The Washington Times will launch a syndicated radio show later this spring, dedicated to the newsroom’s investigative reporting and accountability journalism, Executive Editor John Solomon said Sunday.
The three-hour morning show will feature investigations by The Times, exclusive interviews with national newsmakers and discussions with reporters from The Times newsroom.
The move is part of an overhaul of The Times’ products started last year, including a redesign of the Web site and newspaper, as well as new online videos, podcasts and mobile updates.
“I think the goal here is to take what we’ve done so successfully in print and translate it to radio,” Mr. Solomon said. “The concept is that when you tune in in the morning, it’s not going to be yesterday’s news.”
Talk Radio Network, home to such nationally syndicated talkers as Laura Ingraham and Michael Savage, will carry the show.
“The Washington Times has made a very strong commitment to investigative reporting, building a journalistic team, headed bySolomon, that will be second to none,” said Talk Radio Network Chief Executive Officer Mark Masters. “We believe this unique journalistic team, combined with radio’s ability to give the time and context needed to flesh out breaking stories, will make for a powerful winning combination in talk radio. Like ‘60 Minutes’ once did for TV, this show can do for radio.”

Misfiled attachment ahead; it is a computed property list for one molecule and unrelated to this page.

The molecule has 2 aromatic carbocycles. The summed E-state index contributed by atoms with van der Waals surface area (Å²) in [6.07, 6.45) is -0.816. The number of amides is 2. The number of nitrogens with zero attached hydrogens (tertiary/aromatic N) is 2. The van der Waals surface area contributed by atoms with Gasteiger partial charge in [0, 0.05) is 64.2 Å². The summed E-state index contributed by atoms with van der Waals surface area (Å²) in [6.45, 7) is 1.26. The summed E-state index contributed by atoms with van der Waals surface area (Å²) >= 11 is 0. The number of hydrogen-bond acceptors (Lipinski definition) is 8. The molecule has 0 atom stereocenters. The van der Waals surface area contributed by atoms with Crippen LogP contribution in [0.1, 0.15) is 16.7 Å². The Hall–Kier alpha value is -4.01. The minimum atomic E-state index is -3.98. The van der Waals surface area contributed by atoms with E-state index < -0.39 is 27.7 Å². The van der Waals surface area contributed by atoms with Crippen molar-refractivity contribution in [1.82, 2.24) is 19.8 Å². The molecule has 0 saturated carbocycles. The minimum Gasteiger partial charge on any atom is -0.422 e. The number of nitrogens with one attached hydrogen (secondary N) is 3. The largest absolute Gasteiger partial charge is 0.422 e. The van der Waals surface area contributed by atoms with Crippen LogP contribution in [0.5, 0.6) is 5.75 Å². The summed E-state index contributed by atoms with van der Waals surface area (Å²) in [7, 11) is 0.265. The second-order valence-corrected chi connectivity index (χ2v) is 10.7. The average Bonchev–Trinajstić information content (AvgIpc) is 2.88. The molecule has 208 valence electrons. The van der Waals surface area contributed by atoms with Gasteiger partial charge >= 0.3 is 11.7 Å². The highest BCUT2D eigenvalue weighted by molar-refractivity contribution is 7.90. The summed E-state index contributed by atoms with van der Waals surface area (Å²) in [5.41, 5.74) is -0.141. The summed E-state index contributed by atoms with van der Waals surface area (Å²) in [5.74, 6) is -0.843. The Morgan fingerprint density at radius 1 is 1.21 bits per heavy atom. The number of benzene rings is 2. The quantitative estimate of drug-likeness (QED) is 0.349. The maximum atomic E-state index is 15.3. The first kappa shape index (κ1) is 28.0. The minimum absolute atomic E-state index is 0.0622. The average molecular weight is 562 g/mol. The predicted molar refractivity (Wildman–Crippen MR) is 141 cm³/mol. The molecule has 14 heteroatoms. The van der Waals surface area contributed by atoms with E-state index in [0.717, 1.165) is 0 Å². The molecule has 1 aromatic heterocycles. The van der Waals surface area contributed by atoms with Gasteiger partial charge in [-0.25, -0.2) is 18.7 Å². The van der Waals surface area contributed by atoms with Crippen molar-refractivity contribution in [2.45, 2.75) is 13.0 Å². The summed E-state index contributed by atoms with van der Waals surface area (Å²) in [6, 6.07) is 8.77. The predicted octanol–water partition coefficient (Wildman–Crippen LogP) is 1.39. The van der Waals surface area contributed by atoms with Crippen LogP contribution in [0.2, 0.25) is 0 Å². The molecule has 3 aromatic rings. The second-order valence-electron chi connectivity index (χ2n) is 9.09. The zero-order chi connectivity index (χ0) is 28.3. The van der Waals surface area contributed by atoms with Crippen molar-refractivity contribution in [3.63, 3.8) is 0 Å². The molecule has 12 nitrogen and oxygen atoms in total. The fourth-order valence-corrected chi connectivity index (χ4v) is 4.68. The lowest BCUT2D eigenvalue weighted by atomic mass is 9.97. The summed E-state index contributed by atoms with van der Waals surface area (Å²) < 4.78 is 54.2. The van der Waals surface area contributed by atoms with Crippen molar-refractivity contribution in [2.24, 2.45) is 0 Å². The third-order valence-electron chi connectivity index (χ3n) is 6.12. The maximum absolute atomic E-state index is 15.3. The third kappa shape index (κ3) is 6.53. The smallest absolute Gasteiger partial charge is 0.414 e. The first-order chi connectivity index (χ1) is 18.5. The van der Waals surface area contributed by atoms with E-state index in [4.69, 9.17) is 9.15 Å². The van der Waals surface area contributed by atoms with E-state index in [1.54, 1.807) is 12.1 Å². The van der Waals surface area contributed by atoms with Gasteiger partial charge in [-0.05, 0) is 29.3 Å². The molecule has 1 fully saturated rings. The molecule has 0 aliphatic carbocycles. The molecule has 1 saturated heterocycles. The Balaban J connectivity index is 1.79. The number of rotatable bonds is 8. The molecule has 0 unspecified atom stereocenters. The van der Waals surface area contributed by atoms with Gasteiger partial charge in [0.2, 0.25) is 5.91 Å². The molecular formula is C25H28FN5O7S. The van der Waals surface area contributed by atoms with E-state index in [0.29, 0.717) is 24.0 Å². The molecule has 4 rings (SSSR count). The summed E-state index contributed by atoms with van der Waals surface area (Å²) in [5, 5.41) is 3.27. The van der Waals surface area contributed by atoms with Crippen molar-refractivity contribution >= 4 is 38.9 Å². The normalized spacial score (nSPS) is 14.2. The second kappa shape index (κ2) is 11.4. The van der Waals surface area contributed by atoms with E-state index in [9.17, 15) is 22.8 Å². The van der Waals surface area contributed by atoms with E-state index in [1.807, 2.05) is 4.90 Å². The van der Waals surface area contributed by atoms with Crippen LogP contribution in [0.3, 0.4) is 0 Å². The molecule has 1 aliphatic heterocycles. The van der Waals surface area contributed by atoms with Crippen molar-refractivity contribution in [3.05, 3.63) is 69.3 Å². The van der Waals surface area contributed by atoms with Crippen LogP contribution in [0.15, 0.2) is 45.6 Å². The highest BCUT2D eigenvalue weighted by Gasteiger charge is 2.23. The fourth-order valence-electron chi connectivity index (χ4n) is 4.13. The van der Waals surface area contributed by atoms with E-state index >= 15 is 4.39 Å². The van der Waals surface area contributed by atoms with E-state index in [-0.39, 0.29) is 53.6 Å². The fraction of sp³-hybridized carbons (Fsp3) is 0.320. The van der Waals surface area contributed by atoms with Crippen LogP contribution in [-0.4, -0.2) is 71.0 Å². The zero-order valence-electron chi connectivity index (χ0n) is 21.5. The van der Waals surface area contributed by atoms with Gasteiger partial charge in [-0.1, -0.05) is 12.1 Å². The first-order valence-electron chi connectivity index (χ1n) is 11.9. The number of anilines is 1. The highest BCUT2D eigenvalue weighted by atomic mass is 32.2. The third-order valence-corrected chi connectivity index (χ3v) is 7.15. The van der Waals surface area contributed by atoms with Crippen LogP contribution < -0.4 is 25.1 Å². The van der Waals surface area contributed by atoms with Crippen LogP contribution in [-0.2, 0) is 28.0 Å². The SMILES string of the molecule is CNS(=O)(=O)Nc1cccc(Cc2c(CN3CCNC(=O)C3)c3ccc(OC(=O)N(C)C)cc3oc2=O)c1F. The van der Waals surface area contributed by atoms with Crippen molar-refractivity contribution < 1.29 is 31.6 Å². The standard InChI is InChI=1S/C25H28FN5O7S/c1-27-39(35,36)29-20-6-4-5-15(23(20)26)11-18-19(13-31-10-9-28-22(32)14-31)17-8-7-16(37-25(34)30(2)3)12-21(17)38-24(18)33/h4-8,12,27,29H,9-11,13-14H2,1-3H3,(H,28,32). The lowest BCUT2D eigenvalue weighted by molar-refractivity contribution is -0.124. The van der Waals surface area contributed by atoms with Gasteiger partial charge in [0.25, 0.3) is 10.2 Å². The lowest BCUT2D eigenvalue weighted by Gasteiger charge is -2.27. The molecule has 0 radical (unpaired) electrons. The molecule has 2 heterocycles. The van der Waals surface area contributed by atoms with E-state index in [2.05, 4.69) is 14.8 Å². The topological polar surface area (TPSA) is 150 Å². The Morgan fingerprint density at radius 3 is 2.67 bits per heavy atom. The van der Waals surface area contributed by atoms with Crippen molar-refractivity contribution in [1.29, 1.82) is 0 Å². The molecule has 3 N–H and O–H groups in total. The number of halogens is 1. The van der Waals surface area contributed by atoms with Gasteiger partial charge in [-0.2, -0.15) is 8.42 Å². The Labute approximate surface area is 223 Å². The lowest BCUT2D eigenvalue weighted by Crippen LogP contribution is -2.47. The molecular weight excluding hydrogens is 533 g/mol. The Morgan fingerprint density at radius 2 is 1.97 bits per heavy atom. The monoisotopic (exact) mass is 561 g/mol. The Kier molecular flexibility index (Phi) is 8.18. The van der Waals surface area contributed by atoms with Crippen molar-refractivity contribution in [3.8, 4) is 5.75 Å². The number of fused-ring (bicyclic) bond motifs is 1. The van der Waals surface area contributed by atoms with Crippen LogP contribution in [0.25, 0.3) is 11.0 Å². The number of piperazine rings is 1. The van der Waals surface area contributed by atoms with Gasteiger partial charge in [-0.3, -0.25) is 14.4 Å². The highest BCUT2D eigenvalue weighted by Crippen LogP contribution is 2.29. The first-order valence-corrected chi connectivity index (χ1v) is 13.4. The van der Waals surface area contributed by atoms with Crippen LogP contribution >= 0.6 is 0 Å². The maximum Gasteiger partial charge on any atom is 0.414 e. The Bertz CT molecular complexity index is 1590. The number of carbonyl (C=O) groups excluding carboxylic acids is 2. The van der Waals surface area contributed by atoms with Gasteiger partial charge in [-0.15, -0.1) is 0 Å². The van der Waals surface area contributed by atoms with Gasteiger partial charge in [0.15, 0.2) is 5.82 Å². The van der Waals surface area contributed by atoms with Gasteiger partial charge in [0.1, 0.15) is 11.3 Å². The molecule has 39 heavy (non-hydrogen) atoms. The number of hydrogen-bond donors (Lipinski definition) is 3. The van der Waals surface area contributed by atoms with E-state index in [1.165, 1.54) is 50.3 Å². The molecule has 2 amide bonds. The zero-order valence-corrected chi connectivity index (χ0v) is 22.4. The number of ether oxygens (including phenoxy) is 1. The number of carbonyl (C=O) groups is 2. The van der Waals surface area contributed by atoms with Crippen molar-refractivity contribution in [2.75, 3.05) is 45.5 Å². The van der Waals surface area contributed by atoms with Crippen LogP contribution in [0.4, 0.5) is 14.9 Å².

The show will air live from 6 to 9 a.m. Mr. Solomon said he plans to announce a host for the show in about a month.
The Times has produced many “high-impact” investigative exposes, including a groundbreaking series on medical experimentations on war veterans by the Veterans Affairs Department and enterprise reporting about ethical conflicts involving administration nominees and members of Congress.
“Our distinctive news reporting is reaching millions of new consumers across this country, and we are pleased to be partnering with Mark and one of the best news talk radio companies in the world to help spread our enterprising journalism to the radio format,” said Thomas P. McDevitt, president and publisher of The Times.
“In a time of large economic and national security challenges, Americans will be able to get distinctive, authoritative news from one of America’s most influential newspapers delivered through an innovative radio show produced by the best in the business.”
Traffic to the Web site has increased 500 percent over the past 13 months, Mr. Solomon said.
The Times is planning to start providing hourly newscasts for radio listeners, as well, although it is uncertain how soon that will start.
“The newspaper has an incredible engine - every day, there’s two, three, four scoops in the paper,” Mr. Solomon said. “I think we have plenty of fuel in the tanks to make some scoops on the radio.”